Sitting: Phyllis Jenkins, Lauranne Sams, Betty Smith Williams and Ethelrine Shaw.
THE NATIONAL BLACK NURSES ASSOCIATION, INC. was organized in 1971 under the leadership of Dr. Lauranne Sams, former Dean and Professor of Nursing, School of Nursing, Tuskegee University, Tuskegee, Alabama.
NBNA is a non-profit organization incorporated on September 2, 1972 in the state of Ohio.
NBNA represents approximately 150,000 African American nurses from the USA, Eastern Caribbean and Africa, with 76 chartered chapters nationwide.
NBNA mission is to provide a forum for collective action by African American nurses to "investigate, define and determine what the health care needs of African Americans are and to implement change to make available to African Americans and other minorities health care commensurate with that of the larger society."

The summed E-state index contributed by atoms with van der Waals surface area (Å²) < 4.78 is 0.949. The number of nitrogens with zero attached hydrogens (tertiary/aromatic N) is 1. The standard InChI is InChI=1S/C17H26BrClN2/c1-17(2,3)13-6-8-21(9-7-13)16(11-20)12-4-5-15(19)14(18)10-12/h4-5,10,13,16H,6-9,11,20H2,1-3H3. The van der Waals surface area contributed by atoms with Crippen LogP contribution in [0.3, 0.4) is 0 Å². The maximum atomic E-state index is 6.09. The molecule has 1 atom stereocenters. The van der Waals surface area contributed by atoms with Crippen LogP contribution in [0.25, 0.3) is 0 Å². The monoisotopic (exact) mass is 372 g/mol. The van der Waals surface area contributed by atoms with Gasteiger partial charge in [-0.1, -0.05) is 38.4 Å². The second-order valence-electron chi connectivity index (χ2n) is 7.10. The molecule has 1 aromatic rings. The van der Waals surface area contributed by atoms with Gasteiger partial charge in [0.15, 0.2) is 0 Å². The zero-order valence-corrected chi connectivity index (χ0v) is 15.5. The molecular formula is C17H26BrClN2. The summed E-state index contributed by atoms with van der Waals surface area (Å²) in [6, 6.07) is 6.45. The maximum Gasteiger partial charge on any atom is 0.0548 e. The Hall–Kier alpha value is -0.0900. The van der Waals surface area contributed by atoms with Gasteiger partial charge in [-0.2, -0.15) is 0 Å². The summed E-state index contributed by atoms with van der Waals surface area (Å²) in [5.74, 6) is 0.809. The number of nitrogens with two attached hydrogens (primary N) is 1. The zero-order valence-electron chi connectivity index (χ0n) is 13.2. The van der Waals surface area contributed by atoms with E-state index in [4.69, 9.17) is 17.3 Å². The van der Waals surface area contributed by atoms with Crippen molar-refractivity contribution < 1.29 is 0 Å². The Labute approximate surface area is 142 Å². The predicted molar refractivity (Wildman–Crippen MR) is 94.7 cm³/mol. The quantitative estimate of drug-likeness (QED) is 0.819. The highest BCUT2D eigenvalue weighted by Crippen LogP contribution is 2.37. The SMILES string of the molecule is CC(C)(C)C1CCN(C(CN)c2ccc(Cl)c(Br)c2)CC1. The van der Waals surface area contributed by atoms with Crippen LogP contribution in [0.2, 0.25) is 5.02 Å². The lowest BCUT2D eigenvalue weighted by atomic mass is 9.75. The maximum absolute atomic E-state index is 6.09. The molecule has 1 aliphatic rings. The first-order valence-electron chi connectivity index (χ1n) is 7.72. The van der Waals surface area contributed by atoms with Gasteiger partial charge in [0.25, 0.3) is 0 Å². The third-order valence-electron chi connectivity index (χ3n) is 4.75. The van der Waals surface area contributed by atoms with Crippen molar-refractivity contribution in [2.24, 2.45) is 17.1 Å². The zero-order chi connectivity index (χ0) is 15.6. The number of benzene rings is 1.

NBNA is committed to excellence in education and conducts continuing education programs for nurses and allied health professionals throughout the year. The association provides annual scholarships for students.
NBNA collaborates with private and public agencies/organizations that share common concerns for improving the health status of all people, particularly African Americans and other minority consumers.
NBNA publishes its Newsletter four times a year: Spring, Summer, Fall, and Winter; and a Journal of NBNA twice a year: Spring/Summer and Fall/Winter.
NBNA convenes an Annual National Institute and Conference. The National Black Nurses Association hosts an Annual Institute and Conference in the summer of each year. NBNA's Annual Institute and Conference features the most prominent speakers in nursing and health care.